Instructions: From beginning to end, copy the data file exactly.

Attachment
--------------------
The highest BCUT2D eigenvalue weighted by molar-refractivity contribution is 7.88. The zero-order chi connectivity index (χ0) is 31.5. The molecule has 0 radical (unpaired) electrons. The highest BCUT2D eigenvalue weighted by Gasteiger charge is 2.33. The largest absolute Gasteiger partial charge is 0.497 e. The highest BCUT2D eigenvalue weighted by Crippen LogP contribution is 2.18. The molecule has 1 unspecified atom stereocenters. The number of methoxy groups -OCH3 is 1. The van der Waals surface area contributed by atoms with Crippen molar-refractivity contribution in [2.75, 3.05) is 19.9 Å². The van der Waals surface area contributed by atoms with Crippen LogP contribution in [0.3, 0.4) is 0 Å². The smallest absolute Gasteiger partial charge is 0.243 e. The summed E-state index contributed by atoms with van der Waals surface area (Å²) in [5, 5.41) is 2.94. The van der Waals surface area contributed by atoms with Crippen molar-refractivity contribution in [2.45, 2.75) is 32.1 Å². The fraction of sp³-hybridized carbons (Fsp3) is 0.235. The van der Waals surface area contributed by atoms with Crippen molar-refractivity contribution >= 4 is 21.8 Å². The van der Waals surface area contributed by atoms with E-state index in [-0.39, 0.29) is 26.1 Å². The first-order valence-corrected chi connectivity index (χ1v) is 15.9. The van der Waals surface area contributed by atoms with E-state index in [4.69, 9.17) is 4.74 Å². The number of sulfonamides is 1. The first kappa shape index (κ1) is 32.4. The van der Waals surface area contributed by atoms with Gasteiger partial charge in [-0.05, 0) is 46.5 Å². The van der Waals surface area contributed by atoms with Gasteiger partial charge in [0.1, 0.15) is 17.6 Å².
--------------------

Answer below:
The highest BCUT2D eigenvalue weighted by molar-refractivity contribution is 7.88. The zero-order chi connectivity index (χ0) is 31.5. The molecule has 0 radical (unpaired) electrons. The highest BCUT2D eigenvalue weighted by Gasteiger charge is 2.33. The largest absolute Gasteiger partial charge is 0.497 e. The highest BCUT2D eigenvalue weighted by Crippen LogP contribution is 2.18. The molecule has 1 unspecified atom stereocenters. The number of methoxy groups -OCH3 is 1. The van der Waals surface area contributed by atoms with Crippen molar-refractivity contribution in [2.75, 3.05) is 19.9 Å². The van der Waals surface area contributed by atoms with Crippen LogP contribution in [0.3, 0.4) is 0 Å². The smallest absolute Gasteiger partial charge is 0.243 e. The summed E-state index contributed by atoms with van der Waals surface area (Å²) in [5, 5.41) is 2.94. The van der Waals surface area contributed by atoms with Crippen molar-refractivity contribution in [2.45, 2.75) is 32.1 Å². The fraction of sp³-hybridized carbons (Fsp3) is 0.235. The van der Waals surface area contributed by atoms with Crippen molar-refractivity contribution >= 4 is 21.8 Å². The van der Waals surface area contributed by atoms with E-state index in [-0.39, 0.29) is 26.1 Å². The first-order valence-corrected chi connectivity index (χ1v) is 15.9. The van der Waals surface area contributed by atoms with E-state index in [4.69, 9.17) is 4.74 Å². The number of sulfonamides is 1. The first kappa shape index (κ1) is 32.4. The van der Waals surface area contributed by atoms with Gasteiger partial charge in [-0.05, 0) is 46.5 Å². The van der Waals surface area contributed by atoms with Gasteiger partial charge in [0.1, 0.15) is 17.6 Å².